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In what situations would I want to use a polarized vs. a merged range? Are there situations where it is best to have a purely high or low value range?

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For the curious, some useful links: polarized range [ pokerjunkie.com/polarized-range-explained-poker-theory ] merged range [ thepokerbank.com/strategy/general/range-merging ] –  Michael Teper Jan 12 '12 at 23:17
    
This is the type of question we need to seed this stack exchange site with in order to attract great pros. Excellent. –  Jeffrey Blake Jan 12 '12 at 23:32

2 Answers 2

up vote 7 down vote accepted

When to use a low-value range

There is no time when an exclusively low value range is optimal. The purpose of including low value hands in a range is to extract additional value from high value hands, or to play more hands in general against opponents that fold too often. In the first case, you need high value hands in your range to make the strategy work. In the second, there is no reason to limit yourself to low value hands.

When to use a high-value range

Against loose-passive opponents, who will play most hands and take them to the river, you will want to play high-value hands. Since these players can't be bluffed, you need hands that can get to showdown and win. Your "high value" range can expand to include some medium hands depending on how light opponents will call down (if they call down with any pair, hands that make second pair can be played profitably), but it will not include low value hands.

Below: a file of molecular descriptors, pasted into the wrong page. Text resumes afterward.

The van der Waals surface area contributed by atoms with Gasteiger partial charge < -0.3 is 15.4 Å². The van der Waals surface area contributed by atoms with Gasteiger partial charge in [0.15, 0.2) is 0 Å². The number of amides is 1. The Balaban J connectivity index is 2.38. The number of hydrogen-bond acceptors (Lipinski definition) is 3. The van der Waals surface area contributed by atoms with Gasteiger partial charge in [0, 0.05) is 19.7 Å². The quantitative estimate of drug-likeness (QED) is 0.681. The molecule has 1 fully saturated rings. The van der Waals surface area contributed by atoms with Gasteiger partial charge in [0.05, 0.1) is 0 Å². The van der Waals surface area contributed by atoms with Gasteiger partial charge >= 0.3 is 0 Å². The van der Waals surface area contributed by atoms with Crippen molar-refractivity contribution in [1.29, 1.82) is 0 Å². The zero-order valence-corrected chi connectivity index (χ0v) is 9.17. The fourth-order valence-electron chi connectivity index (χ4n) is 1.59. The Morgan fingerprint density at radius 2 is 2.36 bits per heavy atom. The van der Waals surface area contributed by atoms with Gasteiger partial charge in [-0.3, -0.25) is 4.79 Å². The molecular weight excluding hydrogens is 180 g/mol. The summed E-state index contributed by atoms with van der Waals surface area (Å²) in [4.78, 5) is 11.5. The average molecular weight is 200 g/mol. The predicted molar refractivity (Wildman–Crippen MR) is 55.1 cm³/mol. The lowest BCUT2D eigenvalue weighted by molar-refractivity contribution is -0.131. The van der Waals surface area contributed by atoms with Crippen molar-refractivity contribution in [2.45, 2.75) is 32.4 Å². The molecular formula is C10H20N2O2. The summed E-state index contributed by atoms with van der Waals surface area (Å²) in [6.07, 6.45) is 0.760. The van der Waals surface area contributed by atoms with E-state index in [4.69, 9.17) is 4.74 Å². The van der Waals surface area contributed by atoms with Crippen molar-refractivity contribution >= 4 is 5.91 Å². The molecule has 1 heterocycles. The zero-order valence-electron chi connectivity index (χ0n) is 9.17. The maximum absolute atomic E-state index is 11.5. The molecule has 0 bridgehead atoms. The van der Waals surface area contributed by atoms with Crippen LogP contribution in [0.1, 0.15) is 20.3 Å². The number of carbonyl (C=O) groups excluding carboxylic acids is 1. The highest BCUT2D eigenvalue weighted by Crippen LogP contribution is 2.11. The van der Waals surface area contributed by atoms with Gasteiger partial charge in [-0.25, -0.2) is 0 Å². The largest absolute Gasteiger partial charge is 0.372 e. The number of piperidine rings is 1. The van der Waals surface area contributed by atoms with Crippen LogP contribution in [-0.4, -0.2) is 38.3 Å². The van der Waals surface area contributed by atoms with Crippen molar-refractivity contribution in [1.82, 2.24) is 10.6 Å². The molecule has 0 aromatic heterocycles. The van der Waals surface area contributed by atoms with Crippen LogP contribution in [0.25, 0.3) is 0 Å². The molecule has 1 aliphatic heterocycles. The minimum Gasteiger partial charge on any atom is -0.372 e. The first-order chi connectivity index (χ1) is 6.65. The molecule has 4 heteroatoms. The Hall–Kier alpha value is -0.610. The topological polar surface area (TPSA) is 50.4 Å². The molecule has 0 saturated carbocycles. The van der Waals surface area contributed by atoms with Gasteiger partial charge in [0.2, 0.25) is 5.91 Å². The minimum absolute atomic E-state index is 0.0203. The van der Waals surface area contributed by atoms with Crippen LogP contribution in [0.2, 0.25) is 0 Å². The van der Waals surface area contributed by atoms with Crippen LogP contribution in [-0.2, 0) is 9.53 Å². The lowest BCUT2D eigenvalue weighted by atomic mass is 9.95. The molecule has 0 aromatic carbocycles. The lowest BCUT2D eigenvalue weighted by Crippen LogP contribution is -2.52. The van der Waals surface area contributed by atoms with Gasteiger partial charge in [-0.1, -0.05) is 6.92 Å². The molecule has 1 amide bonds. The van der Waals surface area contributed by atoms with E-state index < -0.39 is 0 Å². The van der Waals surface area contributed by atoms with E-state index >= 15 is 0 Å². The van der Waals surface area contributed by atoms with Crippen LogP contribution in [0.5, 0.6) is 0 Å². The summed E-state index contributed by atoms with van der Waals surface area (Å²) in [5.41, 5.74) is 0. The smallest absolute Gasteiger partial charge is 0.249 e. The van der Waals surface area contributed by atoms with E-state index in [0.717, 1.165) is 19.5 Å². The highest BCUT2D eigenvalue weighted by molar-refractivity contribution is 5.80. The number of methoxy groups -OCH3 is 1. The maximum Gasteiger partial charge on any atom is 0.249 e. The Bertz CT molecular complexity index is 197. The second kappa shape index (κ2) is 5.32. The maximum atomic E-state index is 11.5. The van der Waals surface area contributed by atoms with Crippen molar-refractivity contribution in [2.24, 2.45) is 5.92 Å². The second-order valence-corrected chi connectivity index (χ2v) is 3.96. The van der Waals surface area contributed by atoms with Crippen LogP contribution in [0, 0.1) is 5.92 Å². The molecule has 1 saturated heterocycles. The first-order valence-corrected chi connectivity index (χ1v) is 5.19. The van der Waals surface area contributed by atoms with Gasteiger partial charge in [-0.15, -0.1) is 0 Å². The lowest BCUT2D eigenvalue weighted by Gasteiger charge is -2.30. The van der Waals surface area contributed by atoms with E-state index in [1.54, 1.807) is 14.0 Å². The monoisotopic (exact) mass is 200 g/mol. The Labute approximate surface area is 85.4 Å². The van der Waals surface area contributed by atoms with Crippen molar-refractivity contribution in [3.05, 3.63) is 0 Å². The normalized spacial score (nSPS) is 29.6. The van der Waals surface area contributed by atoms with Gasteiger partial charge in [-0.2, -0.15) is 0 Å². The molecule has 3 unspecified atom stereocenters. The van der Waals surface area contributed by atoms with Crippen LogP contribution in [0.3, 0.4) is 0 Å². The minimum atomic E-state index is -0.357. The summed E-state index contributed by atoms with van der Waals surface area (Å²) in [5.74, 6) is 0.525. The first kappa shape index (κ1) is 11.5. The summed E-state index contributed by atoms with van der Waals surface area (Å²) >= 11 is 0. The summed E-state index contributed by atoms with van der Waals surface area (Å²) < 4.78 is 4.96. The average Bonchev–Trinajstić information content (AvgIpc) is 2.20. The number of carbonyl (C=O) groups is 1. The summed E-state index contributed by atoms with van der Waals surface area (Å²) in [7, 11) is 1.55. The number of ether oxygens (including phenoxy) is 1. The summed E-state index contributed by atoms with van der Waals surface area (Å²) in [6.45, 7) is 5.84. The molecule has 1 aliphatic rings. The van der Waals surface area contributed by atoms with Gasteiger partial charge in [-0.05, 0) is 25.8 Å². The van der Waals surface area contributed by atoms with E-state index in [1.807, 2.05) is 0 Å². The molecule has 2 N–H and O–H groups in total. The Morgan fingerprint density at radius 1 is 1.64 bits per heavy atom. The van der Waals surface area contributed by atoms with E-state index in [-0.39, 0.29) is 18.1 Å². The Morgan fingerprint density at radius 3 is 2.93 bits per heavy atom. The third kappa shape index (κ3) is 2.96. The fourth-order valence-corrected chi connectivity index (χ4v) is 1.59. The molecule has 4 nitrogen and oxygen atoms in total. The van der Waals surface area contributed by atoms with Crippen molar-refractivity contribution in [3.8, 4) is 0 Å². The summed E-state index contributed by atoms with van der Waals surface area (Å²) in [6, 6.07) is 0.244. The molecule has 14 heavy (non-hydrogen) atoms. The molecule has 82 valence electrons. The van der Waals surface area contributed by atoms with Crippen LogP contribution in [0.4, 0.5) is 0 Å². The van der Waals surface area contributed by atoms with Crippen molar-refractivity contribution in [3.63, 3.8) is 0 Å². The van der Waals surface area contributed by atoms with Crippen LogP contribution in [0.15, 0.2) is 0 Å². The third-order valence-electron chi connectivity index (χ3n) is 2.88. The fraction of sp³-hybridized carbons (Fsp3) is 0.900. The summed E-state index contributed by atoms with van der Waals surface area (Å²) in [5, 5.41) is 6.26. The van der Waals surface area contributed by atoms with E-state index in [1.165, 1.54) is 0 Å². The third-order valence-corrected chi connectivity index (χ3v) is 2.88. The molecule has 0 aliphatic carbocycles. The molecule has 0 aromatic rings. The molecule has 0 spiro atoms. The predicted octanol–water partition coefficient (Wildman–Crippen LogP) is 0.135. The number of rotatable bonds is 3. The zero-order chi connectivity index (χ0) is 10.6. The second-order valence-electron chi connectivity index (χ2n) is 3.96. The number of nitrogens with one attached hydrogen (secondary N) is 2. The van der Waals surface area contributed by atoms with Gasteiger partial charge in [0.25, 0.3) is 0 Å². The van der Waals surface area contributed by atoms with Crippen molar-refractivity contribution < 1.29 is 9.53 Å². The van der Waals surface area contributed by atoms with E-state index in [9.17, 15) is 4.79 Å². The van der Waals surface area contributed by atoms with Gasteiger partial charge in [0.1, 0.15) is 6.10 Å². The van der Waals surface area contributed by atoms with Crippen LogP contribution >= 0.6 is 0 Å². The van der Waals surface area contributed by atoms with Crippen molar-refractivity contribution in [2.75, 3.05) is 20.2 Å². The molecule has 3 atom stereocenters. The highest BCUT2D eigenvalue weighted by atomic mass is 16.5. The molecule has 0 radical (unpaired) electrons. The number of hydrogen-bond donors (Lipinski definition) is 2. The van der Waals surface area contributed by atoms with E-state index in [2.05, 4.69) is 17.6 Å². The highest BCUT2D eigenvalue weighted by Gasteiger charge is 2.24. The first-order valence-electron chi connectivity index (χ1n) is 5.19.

This is the best strategy against a level 0 player.

When to use a polarized range

As your opponents become more able to fold hands in certain situations, it becomes profitable to start adding bluffs to your range. When adding bluffs to a range, it is best to start with hands that have little-to-no showdown value - the 72o-type hands. There are a few spots this can be applied. A polarized range can be used when 3-betting in position pre-flop against a good opponent. A good opponent will not call with many hands out of position - they may have some high value hands in their calling range, but for the most part they will 4-bet or fold. In this situation, you will either want to get your money all-in, or fold. You go all-in with your high value hands, and fold the rest. So if you 3-bet with a hand like AJs, but have to fold to an all-in, that is a waste of a hand that can be profitably played in position. This is why we polarize our range - when we get 4-bet with 72o, and have to fold, we aren't losing value.